Need for:

Tool control is very important to ensure:

(1) Against loss through theft or negligence and production delays through misplacement or non­-availability of tools.

(2) That the investment in tool inventories is minimized consistent with proper tool availability.

Procedure of:

Two methods are commonly used to control the issue and receipt of tools to and from the workers:


(1) The Brass Ring System:

Brass rings with worker’s identification number marked on them are issued to every worker. When he draws a tool from the crib, he gives one of his rings to the attendant and the ring is hung on a peg at the tool bin. When the worker returns the tool, the ring is returned to him.

This method is very simple and can be used where the workers are not much educated. However it invites dishonesty because of the ease with which counterfeit rings can be made. The method also does not provide any means of determining tool usage.

(2) The McCaskey System:

a. This system is based upon 3-part carbon backed form, (Fig. 7.16). The worker fills it out and presents it to the tool crib attendant when he wishes to withdraw a tool. One copy of the form is maintained under a clip with the worker’s name or his clock number and a second copy under a clip of the tool number. The third copy is given to the worker for identification of the tool.


b. The copy filed under tool number provides ready reference that, particular tool is not available when a later request is made for it.


c. Periodic checks of the slips under the worker’s clip will indicate if tools are being hoarded or held for an excessively long time.

d. When the tool is returned along with the third copy of the form which the worker had kept for his information (identification of tool), the copy under the worker’s clip is removed and given to the worker.

The copy under the tool number clip is removed and placed behind the tool inventory card at the back of each clip. Every month, the slips behind the card are counted to indicate tool usage and the individual slip thrown away.

e. This system is widely used in manufacturing establishments because of its excellent control features.


Loading means assignment of work to manpower, machinery etc., without specifying when the work is to be done. Loading results in a tabulated list or chart showing the planned utilization of the machines or work stations in the plant (refer Fig. 7.17). The objective of the loading function is to maintain an up-to-date picture of the available capacity in the plant. Loading can be defined as the study of the relationship between load and capacity at the places where work is done.


The information provided by loading is used:

(1) To ensure the efficient utilisation of the plant and labour in a factory,

(2) To help in the setting of reliable delivery promises,

(3) And to assist in the forward planning of the purchase of new plant.

Load 1 (v) To assign work to the capacity available at particular work centres. 2(n). The total of the standard times of all the work assigned to a given work center plus allowances for machine idle time, ancillary time and down time; and for substandard performance. Capacity can be defined as the time available for work at work centres expressed in machine hours or in man-hours.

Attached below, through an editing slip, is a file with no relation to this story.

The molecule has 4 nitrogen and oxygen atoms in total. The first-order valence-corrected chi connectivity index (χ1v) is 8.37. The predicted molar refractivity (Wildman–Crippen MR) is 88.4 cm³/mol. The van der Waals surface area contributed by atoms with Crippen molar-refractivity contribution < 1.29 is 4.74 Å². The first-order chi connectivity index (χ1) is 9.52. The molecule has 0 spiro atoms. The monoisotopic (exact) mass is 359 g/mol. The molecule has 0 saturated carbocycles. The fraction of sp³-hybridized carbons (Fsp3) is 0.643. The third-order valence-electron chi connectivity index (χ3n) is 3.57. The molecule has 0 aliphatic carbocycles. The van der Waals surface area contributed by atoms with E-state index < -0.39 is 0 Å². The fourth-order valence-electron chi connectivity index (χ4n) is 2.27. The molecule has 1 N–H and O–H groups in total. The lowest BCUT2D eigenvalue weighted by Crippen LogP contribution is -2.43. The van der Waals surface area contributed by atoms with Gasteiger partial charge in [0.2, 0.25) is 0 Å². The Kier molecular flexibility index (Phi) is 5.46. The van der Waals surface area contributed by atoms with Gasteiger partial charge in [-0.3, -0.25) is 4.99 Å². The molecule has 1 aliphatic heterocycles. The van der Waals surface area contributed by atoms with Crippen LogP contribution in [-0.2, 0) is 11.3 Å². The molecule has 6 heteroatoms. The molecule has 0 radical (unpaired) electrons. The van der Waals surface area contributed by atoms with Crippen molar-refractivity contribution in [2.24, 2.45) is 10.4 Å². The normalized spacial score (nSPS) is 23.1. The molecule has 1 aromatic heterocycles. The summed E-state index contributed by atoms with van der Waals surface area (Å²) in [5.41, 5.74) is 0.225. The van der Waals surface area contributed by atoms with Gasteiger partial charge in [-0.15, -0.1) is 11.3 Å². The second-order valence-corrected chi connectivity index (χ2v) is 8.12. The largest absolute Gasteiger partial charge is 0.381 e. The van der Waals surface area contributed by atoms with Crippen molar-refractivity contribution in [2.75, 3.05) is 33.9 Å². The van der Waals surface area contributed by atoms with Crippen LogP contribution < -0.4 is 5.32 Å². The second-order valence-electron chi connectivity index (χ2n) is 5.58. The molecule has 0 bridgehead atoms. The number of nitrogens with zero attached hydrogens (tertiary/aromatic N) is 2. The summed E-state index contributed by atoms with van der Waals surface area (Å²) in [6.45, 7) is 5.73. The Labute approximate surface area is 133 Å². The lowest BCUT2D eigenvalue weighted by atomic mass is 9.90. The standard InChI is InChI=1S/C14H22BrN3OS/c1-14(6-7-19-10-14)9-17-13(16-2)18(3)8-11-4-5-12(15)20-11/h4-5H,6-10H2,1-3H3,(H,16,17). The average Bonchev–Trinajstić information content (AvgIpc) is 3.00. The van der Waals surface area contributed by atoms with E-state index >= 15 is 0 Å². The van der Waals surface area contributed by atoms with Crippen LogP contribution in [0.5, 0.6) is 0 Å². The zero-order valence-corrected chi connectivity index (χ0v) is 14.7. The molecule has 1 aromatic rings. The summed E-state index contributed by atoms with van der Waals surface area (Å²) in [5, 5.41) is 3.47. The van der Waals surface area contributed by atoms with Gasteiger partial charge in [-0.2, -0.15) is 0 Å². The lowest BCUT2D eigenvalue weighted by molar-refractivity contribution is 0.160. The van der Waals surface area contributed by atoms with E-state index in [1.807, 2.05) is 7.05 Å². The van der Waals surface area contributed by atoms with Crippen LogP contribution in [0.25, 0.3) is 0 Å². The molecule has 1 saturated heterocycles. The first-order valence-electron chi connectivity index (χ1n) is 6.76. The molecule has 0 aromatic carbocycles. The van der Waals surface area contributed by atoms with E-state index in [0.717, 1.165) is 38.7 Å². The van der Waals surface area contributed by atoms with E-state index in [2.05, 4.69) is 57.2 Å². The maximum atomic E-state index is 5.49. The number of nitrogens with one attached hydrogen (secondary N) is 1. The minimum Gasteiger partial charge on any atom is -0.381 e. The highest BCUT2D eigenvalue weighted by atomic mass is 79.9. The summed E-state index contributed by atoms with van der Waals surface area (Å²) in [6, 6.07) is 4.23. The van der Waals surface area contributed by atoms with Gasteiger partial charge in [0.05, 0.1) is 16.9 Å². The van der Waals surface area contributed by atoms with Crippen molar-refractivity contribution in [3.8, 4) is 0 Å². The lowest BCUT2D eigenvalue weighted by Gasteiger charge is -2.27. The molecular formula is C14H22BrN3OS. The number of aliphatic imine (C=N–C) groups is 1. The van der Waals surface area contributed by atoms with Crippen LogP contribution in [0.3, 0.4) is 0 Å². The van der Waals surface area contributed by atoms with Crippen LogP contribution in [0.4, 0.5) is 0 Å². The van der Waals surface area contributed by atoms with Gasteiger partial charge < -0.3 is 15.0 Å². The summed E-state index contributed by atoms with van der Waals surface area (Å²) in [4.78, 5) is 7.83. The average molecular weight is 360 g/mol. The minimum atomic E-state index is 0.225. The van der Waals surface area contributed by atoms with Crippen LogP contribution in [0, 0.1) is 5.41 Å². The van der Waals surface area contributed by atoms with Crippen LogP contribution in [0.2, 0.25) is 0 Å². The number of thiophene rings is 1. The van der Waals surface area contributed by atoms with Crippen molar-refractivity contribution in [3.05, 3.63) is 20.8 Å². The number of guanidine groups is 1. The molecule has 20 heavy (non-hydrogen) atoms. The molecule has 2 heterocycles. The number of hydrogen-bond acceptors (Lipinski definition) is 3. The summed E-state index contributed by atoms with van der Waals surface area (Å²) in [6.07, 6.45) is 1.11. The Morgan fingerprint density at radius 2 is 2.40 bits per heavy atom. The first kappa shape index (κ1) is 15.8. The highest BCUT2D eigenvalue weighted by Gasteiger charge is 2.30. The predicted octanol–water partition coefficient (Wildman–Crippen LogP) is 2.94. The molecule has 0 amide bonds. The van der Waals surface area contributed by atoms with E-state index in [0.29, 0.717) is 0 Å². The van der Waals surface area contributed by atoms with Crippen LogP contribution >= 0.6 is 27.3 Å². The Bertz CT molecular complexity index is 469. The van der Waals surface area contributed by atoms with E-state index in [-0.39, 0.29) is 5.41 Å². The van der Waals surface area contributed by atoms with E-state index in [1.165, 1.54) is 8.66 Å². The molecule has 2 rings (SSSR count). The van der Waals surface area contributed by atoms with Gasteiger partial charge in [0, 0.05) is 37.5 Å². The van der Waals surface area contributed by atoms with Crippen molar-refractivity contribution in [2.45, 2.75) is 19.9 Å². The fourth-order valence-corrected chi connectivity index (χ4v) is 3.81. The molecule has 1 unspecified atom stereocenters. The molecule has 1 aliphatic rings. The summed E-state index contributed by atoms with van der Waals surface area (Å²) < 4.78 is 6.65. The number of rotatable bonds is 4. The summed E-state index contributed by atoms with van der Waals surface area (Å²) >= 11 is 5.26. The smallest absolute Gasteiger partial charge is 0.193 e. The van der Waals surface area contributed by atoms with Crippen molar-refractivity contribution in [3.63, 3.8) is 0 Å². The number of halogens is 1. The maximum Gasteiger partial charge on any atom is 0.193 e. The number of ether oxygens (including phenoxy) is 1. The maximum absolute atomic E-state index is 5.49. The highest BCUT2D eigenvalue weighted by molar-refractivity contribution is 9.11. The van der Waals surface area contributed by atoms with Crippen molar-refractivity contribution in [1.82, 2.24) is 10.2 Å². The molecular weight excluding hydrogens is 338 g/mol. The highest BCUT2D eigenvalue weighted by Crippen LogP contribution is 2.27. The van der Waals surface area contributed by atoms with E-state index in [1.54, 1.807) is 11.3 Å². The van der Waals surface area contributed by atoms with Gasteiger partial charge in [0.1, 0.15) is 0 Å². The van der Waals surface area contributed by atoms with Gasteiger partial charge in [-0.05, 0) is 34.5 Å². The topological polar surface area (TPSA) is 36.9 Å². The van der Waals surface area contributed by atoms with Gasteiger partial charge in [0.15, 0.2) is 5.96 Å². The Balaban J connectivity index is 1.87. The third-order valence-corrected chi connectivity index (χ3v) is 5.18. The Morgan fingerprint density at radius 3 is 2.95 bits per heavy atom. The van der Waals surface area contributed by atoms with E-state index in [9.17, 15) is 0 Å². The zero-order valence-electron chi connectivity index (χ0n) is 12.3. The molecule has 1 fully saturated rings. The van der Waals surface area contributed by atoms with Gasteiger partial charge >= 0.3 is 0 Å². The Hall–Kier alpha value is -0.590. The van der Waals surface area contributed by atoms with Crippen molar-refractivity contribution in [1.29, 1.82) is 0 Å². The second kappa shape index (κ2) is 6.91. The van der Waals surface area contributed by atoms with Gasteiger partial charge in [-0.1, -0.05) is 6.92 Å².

Aims of loading:

(1) To check the feasibility of production programmes.

(2) To assist in the efficient planning of new work.

(3) To assist in balancing the plant to the existing load.

(4) To assist in the fixing of reliable delivery promises.

A load chart (Fig. 7.17) shows the productive capacity that has been sold and at the same time the available productive capacity. Load chart may be prepared for each machine or a group of machines available in the factory. Load charts, as such, are not too common because loading function is usually combined with scheduling and only one set of charts is maintained: The schedule charts.


Scheduling and Control of Production:

Once the planning (work) to meet sales is complete and a set of decisions have been formulated using Graphical or Linear programming methods, the next step is the imple­mentation of the decisions through detailed plans and schedules. Schedules are made for the use of facilities like equipment and manpower.

Scheduling and Control of production focus attention on the following:

(a) Knowing the total overall production targets -how to determine the amount of each product to be manufactured if there are products of different types and sizes?

(b) How to decide about and deploy work force (different types of workers and kinds of skills) and equipment to achieve the target production rate?

(c) How to determine individual work assignments?

(d) What should be the information system to feed back quickly and accurately the actual output duly compared with the scheduled one?

Scheduling and Control of production have one stage in between them, which is known as dispatching. In general, first of all the order is scheduled, then it is dispatched for necessary operation (on the raw material) and lastly the progress of the order is tracked, to be certain that the schedule is being met. This (last) phase of tracking the progress of an order and making corrections (if necessary) is known as control of production.